But still some fans were saying this was not the kind of national team they wanted because the football wasn’t like it was in the 1980s or 90s. It’s strange. Denmark has a good qualification record. We can’t complain for a country of our size. Quite the opposite. But still there is this feeling that club football is more interesting nowadays.
The Denmark players are as proud as they have ever been to represent their country. As proud as I was. But this feeling in the public shows that it’s something that’s happening across Europe.
The situation is obviously intensified by coronavirus, meaning the current games are behind closed doors. I’ll be doing some television work when Denmark host England. Normally, that would be a huge affair. But when I’ve asked some people if they’re looking forward to the game, the reply has been: “What game”?
The big names, such as Thiago Alcantara, are getting competitive action in Europe
The Nations League isn’t perfect. To be honest, I thought the three-team groups were better because it almost guaranteed sustaining interest. Going up to four does run the risk of a meaningless game or two at the end. But at least the Nations League concept tries to bring a competitive edge to the matches, something to keep players and fans focused.
It has also given Scotland a chance to end a 22-year absence from major tournaments by setting up a Euro 2020 play-off. I certainly hope Steve Clarke and his players can make it through because the benefits can be immense.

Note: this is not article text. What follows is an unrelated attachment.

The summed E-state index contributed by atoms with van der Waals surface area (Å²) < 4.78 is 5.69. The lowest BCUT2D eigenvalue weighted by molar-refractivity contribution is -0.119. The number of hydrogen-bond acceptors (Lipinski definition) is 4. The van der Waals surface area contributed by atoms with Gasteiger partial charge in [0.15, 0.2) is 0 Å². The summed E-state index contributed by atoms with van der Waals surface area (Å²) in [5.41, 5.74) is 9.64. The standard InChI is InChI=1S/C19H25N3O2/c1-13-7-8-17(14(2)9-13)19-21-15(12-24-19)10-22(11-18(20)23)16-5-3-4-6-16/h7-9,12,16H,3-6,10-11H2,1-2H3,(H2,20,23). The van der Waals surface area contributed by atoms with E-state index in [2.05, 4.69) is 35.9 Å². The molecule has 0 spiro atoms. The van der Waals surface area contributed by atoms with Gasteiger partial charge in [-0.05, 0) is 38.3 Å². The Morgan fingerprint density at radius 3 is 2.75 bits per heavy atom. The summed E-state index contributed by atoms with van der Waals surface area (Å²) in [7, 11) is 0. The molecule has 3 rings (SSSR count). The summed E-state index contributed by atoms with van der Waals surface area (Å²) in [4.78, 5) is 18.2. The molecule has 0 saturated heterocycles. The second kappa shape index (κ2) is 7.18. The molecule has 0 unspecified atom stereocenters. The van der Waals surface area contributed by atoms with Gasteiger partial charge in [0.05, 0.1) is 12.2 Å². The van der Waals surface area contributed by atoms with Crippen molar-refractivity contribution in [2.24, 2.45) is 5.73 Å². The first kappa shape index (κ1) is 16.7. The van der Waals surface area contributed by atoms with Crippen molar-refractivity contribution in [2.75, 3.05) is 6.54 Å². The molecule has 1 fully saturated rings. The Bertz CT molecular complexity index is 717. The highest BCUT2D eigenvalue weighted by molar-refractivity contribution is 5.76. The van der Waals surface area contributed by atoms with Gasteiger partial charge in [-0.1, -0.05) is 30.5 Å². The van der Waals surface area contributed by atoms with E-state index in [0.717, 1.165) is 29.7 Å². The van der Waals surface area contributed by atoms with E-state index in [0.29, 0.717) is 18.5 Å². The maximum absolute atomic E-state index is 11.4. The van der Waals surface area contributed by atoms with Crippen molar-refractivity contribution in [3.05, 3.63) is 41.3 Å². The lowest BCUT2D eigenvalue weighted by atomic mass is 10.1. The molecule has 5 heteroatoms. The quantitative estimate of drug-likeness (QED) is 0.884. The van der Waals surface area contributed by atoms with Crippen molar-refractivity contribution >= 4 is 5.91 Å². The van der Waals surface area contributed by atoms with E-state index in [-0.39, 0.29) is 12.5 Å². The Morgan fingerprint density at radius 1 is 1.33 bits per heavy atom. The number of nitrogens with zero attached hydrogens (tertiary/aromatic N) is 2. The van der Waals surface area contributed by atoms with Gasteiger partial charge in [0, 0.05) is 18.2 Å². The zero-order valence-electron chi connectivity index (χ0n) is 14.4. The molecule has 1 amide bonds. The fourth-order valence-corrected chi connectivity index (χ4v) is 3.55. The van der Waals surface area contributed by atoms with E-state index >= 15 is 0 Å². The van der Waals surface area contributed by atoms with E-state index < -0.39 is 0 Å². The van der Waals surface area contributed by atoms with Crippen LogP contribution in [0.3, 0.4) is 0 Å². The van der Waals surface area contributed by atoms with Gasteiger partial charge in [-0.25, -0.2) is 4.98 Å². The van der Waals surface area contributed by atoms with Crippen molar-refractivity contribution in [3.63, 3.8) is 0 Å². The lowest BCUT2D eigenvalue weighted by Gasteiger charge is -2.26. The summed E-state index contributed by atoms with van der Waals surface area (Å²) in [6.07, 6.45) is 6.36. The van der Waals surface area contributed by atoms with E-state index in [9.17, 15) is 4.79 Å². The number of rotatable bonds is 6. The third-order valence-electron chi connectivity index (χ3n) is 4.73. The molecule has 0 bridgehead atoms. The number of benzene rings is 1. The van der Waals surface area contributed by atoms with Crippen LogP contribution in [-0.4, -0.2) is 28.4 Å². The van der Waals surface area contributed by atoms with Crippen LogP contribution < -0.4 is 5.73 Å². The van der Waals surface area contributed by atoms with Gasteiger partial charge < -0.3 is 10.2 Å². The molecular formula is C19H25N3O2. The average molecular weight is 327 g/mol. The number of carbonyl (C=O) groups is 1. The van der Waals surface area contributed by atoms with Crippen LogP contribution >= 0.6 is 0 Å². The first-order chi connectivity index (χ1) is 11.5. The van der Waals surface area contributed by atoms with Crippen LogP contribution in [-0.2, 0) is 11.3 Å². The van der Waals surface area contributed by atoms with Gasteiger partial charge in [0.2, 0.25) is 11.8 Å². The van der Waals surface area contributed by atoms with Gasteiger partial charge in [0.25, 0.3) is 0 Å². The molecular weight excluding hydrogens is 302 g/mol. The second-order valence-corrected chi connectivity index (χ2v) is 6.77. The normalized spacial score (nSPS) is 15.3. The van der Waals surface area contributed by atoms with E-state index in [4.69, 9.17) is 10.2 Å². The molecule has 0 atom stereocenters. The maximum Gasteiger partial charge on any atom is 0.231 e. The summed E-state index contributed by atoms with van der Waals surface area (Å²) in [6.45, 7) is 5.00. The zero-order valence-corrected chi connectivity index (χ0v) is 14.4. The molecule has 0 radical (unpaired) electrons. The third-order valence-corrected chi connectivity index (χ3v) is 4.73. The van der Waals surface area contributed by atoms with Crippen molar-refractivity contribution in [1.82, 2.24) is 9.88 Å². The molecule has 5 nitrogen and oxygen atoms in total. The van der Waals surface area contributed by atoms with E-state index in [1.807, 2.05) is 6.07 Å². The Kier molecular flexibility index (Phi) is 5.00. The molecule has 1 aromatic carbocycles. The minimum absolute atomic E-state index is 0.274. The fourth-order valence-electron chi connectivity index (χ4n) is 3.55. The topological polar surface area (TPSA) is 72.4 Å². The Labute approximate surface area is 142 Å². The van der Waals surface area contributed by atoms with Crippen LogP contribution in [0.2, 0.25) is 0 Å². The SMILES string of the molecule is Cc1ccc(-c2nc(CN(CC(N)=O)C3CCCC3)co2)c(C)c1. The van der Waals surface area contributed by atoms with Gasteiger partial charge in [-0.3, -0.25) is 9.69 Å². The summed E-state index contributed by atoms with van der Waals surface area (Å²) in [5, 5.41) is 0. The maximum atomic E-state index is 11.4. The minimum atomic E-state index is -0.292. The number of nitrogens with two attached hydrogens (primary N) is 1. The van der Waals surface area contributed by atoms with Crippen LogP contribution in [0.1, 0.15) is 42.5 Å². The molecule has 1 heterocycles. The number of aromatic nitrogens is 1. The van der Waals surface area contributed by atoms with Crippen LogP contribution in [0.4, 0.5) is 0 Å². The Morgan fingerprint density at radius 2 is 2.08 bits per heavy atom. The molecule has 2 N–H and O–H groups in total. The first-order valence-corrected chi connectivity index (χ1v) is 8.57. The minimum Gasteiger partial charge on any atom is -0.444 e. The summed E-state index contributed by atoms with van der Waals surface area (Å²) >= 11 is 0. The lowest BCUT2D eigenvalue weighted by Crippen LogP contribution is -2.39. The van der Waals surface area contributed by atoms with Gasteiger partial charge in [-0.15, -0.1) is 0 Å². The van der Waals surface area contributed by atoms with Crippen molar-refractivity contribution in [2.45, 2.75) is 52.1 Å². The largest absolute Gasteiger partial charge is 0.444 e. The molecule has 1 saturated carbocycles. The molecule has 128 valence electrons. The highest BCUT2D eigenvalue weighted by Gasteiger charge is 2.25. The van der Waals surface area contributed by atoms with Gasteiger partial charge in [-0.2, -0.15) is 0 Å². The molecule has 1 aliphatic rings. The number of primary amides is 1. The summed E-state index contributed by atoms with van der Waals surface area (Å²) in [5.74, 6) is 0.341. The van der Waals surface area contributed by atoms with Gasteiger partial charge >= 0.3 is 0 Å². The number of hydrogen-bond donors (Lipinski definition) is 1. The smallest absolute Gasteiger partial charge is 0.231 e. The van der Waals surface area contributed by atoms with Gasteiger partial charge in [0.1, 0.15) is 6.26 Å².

In Denmark, some success at international level has gone hand-in-hand with players moving to better clubs in bigger leagues.
It’s like one thing has fed off the other. The players have had a chance to sell themselves on that stage.
Denmark have benefited from players building up their profile in the competition
I shaped my own ambitions and potential around international football. Growing up before the Champions League had come into existence, a European Championship or a World Cup was the place to be. And I was privileged to get to both.
My first Euros in 1992 obviously couldn’t have been more incredible, with Denmark winning the tournament. That certainly helped my case as a player in club football.
Then in 1995 we won the Confederations Cup, beating Argentina in the final. My first and only World Cup came in 1998 when we reached the quarter-finals. It was an absolutely amazing experience.